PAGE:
13.1156, Books: Semantics, Paul Bennett

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LINGUIST List:  Vol-13-1156. Thu Apr 25 2002. ISSN: 1068-4875.

Subject: 13.1156, Books: Semantics, Paul Bennett

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Date:  Tue, 23 Apr 2002 15:11:57 +0200
From:  LINCOM.EUROPA at t-online.de (LINCOM EUROPA)
Subject:  Semantics:an Introduction to Non-Lexical Aspects of Meaning, Paul Bennett

-------------------------------- Message 1 -------------------------------

Date:  Tue, 23 Apr 2002 15:11:57 +0200
From:  LINCOM.EUROPA at t-online.de (LINCOM EUROPA)
Subject:  Semantics:an Introduction to Non-Lexical Aspects of Meaning, Paul Bennett

Semantics: an Introduction to Non-Lexical Aspects of Meaning


This is an intermediate-level textbook on semantics. It assumes some
prior acquaintance with linguistics, i.e. a basic knowledge of
grammatical terminology and previous introductory study of syntax and
semantics, but does not presuppose any particular theoretical
orientation, or any prior knowledge of the topics it covers. It is
aimed at intermediate and advanced undergraduates and beginning
postgraduates in general linguistics, as well as those interested in
the grammar of particular languages. It will also be relevant to
students of computational linguistics and artificial intelligence.  An
introductory chapter deals with useful background notions such as
grammaticalization and prototype theory. The remaining chapters each
cover a single topic: links between syntactic and semantic categories,
proposition types, deixis, tense, aspect, modality, negation and
determination. The basic approach taken is to examine each phenomenon
in English before setting up a more general framework and then looking
at a number of other languages (including material on French and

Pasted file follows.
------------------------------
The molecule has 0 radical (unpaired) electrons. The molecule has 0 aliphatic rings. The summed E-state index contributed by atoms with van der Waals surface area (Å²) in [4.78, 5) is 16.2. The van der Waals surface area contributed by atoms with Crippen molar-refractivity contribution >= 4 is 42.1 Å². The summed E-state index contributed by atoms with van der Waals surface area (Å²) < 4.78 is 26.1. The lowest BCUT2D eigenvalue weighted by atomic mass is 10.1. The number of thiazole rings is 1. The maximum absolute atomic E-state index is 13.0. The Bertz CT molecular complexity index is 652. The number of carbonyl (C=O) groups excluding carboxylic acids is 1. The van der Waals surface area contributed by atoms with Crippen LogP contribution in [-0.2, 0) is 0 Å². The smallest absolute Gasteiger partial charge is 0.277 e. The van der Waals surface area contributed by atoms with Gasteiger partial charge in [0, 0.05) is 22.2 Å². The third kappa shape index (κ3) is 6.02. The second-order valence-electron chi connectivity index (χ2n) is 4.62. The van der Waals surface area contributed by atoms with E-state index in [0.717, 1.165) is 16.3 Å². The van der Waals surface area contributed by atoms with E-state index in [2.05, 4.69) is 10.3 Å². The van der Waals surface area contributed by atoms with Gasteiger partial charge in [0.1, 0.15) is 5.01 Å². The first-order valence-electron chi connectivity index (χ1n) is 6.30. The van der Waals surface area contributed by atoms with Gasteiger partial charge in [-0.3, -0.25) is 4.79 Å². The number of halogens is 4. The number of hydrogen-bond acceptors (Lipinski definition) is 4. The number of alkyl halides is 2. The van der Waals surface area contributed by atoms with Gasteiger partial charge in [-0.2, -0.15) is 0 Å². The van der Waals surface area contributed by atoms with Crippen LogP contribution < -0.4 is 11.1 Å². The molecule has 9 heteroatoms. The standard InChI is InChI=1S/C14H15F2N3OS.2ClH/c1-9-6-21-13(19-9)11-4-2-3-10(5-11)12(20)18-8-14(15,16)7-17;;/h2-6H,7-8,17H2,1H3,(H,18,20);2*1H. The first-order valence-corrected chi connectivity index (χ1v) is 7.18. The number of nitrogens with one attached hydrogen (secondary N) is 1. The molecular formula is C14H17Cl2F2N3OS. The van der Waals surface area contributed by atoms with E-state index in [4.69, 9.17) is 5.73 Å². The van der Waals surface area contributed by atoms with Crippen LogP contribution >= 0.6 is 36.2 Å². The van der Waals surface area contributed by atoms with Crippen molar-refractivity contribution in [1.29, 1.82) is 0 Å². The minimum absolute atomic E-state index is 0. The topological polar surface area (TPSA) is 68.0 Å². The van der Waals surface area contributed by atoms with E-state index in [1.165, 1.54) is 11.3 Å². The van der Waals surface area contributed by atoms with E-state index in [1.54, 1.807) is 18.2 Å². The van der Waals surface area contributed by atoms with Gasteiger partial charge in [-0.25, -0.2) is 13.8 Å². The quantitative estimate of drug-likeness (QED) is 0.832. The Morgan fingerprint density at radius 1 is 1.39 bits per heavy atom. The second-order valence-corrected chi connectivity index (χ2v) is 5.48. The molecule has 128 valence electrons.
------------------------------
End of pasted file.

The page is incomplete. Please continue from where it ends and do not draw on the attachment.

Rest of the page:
German, and on non-standard varieties of English, and presenting some
- but not masses of - data from 'exotic' languages). Each chapter
concludes with copious suggestions for further reading.

Paul Bennett received his PhD from the School of Oreintal and African
Studies, University of London. He is Senior Lecturer in Linguistics at
UMIST, Manchester.  Previous publications include Multilingual Aspects
of Information Technology (co-author, 1986), Linguistic Theory and
Computer Applications (co-editor, 1987) and A Course in Generalized
Phrase Structure Grammar (1995).

Table of Contents:

Preface and Acknowledgements
1  	Introduction
1.1  	Overview
1.2  	Grammaticalization
1.3  	Prototypes
1.4  	Semantics and Pragmatics
1.5  	Polysemy and Monosemy
1.6  	Conclusion - Notes and Further Reading

2  	Syntactic and Semantic Categories
2.1  	Nouns, Verbs and Adjectives
2.2  	Alternative Views
2.3  	Semantic Sub-Classes
2.4  	Adverbs and Adpositions
2.5  	Styles and Statistics
2.6  	Cross-Linguistic Points
2.7  	Summary - Notes and Further Reading

3  	Proposition Types
3.1  	States, Activities, Achievements and Accomplishments
3.2  	The Behaviour of the Four Classes
3.3  	Some Questions about this Typology
3.4  	The Foundation of the Classification of Propositions
3.5  	Grammatical Relations and Argument Structure
3.6  	Thematic Roles
3.7  	Some Contrastive Remarks
3.8  	Summary - Notes and Further Reading

4  	Deixis
4.1  	Person Deixis
4.2  	Social Deixis
4.3  	Spatial Deixis
4.4  	Temporal Deixis
4.5  	Summary - Notes and Further Reading

5  	Tense
5.1  	Past, Present and Future
5.2  	Speech, Event and Reference Times
5.3  	Alternative Analyses
5.4  	Analyses of the Perfect
5.5  	Reference to the Future
5.6  	Tense, Text-Type and Discourse
5.7  	Other Times, Other Languages
5.8  	Summary - Notes and Further Reading

6  	Aspect
6.1  	Habitual
6.2  	Progressive
6.3  	Perfective and Imperfective
6.4  	A Framework for Aspect
6.5  	Reference Time, Topic Time and Aspect
6.6  	Aspect and Discourse
6.7  	Aspect in Russian
6.8  	Summary - Notes and Further Reading

7  	Modality
7.1  	The Meanings of \textit  Must
7.2  	Types and Degrees of Modality
7.3  	Systems of Modality
7.4  	Evidentiality
7.5  	Modal Ambiguity and Core Meanings
7.6  	Modality and the Future
7.7  	Mood
7.8  	Summary - Notes and Further Reading

8  	Negation
8.1  	Sentential Negation
8.2  	Scope and Focus of Negation
8.3  	Negative and Positive Polarity
8.4  	Negative Events and Situations
8.5  	Use of Negatives
8.6  	Negation Cross-Linguistically
8.7  	Summary - Notes and Further Reading

9  	Determination
9.1  	Types of Determination
9.2  	Definite and Indefinite
9.3  	Genericness
9.4  	Demonstratives
9.5  	Cross-Linguistic Points
9.6  	Summary - Notes and Further Reading
Glossary, References, Index

ISBN 3 89586 691 1.
LINCOM Coursebooks in Linguistics 12.
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